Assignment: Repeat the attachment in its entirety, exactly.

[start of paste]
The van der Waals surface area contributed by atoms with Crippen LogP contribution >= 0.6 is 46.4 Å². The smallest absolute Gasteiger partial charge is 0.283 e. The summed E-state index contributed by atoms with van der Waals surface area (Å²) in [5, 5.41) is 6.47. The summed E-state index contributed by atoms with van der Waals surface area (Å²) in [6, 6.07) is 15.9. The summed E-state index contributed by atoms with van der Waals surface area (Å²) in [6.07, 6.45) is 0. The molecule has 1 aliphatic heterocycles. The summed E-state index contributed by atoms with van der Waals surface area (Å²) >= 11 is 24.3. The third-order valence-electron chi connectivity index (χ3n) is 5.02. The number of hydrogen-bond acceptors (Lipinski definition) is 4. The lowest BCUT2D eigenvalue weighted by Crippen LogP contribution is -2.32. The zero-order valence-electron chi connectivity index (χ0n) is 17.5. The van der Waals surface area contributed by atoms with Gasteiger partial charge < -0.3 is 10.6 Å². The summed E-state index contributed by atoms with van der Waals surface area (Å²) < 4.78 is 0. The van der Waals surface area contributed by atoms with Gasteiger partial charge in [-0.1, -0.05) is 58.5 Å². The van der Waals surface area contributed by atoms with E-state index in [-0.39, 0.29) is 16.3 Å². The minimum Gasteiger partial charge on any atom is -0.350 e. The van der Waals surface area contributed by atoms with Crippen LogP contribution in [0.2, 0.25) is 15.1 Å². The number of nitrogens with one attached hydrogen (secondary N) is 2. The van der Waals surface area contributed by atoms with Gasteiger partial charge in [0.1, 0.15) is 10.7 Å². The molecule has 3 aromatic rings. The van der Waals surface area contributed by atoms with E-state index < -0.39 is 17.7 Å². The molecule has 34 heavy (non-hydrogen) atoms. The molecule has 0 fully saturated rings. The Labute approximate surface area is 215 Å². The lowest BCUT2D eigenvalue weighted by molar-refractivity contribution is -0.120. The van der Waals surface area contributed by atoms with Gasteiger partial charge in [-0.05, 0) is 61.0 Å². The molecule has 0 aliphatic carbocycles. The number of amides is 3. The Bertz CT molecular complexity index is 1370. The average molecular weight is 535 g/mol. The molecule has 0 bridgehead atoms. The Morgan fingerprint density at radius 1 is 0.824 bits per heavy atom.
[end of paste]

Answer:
The van der Waals surface area contributed by atoms with Crippen LogP contribution >= 0.6 is 46.4 Å². The smallest absolute Gasteiger partial charge is 0.283 e. The summed E-state index contributed by atoms with van der Waals surface area (Å²) in [5, 5.41) is 6.47. The summed E-state index contributed by atoms with van der Waals surface area (Å²) in [6, 6.07) is 15.9. The summed E-state index contributed by atoms with van der Waals surface area (Å²) in [6.07, 6.45) is 0. The molecule has 1 aliphatic heterocycles. The summed E-state index contributed by atoms with van der Waals surface area (Å²) >= 11 is 24.3. The third-order valence-electron chi connectivity index (χ3n) is 5.02. The number of hydrogen-bond acceptors (Lipinski definition) is 4. The lowest BCUT2D eigenvalue weighted by Crippen LogP contribution is -2.32. The zero-order valence-electron chi connectivity index (χ0n) is 17.5. The van der Waals surface area contributed by atoms with Gasteiger partial charge < -0.3 is 10.6 Å². The summed E-state index contributed by atoms with van der Waals surface area (Å²) < 4.78 is 0. The van der Waals surface area contributed by atoms with Gasteiger partial charge in [-0.1, -0.05) is 58.5 Å². The van der Waals surface area contributed by atoms with E-state index in [-0.39, 0.29) is 16.3 Å². The minimum Gasteiger partial charge on any atom is -0.350 e. The van der Waals surface area contributed by atoms with Crippen LogP contribution in [0.2, 0.25) is 15.1 Å². The number of nitrogens with one attached hydrogen (secondary N) is 2. The van der Waals surface area contributed by atoms with Gasteiger partial charge in [0.1, 0.15) is 10.7 Å². The molecule has 3 aromatic rings. The van der Waals surface area contributed by atoms with E-state index < -0.39 is 17.7 Å². The molecule has 34 heavy (non-hydrogen) atoms. The molecule has 0 fully saturated rings. The Labute approximate surface area is 215 Å². The lowest BCUT2D eigenvalue weighted by molar-refractivity contribution is -0.120. The van der Waals surface area contributed by atoms with Gasteiger partial charge in [-0.05, 0) is 61.0 Å². The molecule has 0 aliphatic carbocycles. The number of amides is 3. The Bertz CT molecular complexity index is 1370. The average molecular weight is 535 g/mol. The molecule has 0 bridgehead atoms. The Morgan fingerprint density at radius 1 is 0.824 bits per heavy atom.